The fix: Orthotics and high stability shoes oftentimes serve as effective bandaids and can help eliminate a lot of people’s symptoms in a short period of time. And while I’m not absolutely against these quick fixes, by no means are they the only – or the best – way to make the pain in your heel go away. In the short term, avoiding bare feet, stretching the calves, rolling your feet around on a golf ball and icing the affected area will provide some much-need relief relatively quickly. Long term, however, diligent stretching, combined with strengthening the muscles in and around the feet will address the root of the problem and help offset a reoccurrence of this awful injury.

Achilles Tendinitis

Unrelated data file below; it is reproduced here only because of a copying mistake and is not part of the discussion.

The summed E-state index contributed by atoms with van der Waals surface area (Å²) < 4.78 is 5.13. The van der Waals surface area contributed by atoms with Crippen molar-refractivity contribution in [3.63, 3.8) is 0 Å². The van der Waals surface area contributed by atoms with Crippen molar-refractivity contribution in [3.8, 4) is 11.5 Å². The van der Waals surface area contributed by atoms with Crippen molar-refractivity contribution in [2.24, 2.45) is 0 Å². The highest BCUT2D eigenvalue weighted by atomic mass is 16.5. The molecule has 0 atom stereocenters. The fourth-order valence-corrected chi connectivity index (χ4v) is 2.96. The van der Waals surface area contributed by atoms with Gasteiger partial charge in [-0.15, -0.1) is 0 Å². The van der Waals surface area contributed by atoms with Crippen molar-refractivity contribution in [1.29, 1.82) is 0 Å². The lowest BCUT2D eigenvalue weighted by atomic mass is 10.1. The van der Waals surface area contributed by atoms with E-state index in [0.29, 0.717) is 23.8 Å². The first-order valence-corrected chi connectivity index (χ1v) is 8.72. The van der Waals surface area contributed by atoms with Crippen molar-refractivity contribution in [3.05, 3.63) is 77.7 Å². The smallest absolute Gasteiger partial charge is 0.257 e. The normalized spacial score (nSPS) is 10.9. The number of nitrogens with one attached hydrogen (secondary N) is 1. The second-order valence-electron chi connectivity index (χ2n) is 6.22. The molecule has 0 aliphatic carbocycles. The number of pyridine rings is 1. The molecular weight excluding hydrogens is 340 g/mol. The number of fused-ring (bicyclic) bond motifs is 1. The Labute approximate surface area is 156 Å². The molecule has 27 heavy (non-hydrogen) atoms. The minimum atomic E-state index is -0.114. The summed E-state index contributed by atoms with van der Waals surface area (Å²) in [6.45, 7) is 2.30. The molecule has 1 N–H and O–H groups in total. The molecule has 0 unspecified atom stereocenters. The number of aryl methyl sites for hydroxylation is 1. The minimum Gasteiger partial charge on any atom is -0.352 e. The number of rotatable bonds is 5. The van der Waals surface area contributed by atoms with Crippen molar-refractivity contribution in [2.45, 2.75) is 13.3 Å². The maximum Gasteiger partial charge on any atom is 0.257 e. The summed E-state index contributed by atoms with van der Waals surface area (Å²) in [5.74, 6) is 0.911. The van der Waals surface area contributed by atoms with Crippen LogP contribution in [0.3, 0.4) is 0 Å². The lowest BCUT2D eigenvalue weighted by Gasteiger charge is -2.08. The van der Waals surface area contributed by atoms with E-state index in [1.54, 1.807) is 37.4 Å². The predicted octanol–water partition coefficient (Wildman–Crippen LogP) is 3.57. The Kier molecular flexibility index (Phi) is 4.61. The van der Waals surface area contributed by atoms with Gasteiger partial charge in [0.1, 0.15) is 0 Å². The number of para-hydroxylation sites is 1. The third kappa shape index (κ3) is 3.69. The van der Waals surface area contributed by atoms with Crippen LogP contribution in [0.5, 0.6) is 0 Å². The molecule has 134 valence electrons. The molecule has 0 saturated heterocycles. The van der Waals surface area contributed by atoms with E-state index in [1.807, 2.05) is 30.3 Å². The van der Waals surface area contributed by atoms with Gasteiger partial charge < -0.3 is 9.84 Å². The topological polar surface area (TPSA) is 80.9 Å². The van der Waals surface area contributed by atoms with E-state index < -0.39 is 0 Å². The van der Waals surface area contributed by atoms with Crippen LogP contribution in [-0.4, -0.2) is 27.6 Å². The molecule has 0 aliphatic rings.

With so little blood flow to the achilles tendon, the healing process is often slow.

A closely related cousin to plantar fasciitis, pain that manifests itself at the back of lower leg just the above the heel is often an issue with the Achilles tendon – the thick band of tissue that attaches the calf muscles to the heel bone. Runners who suffer from Achilles tendinitis will often complain of pain and swelling close to the heel, which is oftentimes sharp and can be incapacitating. In my own experience suffering from this injury, I could pinpoint the pain, had significant swelling and recall hearing a “crunchy” sound when I would move my ankle.